Denzel Washington and Frances McDormand are being eyed to play the lead roles – presumably as Macbeth and Lady Macbeth – in Joel Coen’s interpretation of Macbeth, reports Deadline. With talks currently underway for the starring duo, Coen has reportedly signed up to direct and write the adaptation. While there’s no word about whether Joel's perennial collaborator, brother Ethan, will get involved, imbuing the project with the label of a Coen Brothers film,
See full article at Den of Geek »

Frances McDormand and Denzel Washington to Lead ‘Macbeth’ from Joel Coen and A24

Frances McDormand and Denzel Washington to Lead ‘Macbeth’ from Joel Coen and A24
Frances McDormand and Denzel Washington are teaming up for what is now one of the hottest projects in the industry: “Macbeth.” The latest screen adaptation of the classic Shakespeare play will be written and directed by Joel Coen, making it a rare endeavor without his filmmaking brother Ethan. The project is being set up at A24 with the backing of producer Scott Rudin, who has partnered with the studio before on Oscar-nominated hits like “Lady Bird.”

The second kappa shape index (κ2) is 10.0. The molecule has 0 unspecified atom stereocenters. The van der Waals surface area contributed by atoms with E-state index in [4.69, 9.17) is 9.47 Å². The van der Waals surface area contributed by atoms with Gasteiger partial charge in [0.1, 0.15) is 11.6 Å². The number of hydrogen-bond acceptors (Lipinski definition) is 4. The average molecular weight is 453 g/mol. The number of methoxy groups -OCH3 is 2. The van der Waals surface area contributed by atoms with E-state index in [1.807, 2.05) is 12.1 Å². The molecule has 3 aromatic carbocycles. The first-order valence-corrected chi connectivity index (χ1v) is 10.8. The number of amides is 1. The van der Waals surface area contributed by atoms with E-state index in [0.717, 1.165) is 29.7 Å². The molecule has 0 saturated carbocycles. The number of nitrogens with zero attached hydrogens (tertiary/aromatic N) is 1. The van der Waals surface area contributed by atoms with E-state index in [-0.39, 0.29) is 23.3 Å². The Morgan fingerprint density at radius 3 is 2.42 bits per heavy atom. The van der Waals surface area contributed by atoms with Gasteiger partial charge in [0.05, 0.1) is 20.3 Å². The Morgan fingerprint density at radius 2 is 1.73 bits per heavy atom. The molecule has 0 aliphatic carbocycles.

Macbeth” was first adapted for the big screen in 1948 by Orson Welles and was most recently done in 2015 with Michael Fassbender and Marion Cotillard starring as Macbeth and Lady Macbeth, respectively. Justin Kurzel directed the 2015 adaptation. Coen’s take on the material will have Washington star as the Scottish lord who discovers in a prophecy from three witches that he’s to become the king of Scotland. Macbeth works with his quietly mischievous wife to assume the title.
See full article at Indiewire »

A Celebration of Janus Films

Tom Jolliffe takes a look at Janus Films, the iconic distributors of arthouse and World Cinema

It’s not often we as film goers pay much focus on film distributors. We all know the biggies. Those images that precede the big tent pole blockbusters almost seep into our synapses without much notice. Warner Bros., Universal, Disney, New Line etc. Big names in distribution.

However, this piece will look at arguably the single greatest film distribution company ever. A purveyor of the most thematically engaging and challenging art house cinema from around the world. A celebrator of visionaries, outsiders and auteurs. You won’t find Iron Man here, but certainly if anyone has a thirst for cinematic knowledge and a love of discovering exciting new cinema, then Janus is a company that needs to be looked into.

A lot was made of the Oscars recently. Should ‘x’ have won? Should ‘x’ have been nominated?
See full article at Flickeringmyth »

Barry Jenkins expected to join tiny group of double directing champs at Spirit Awards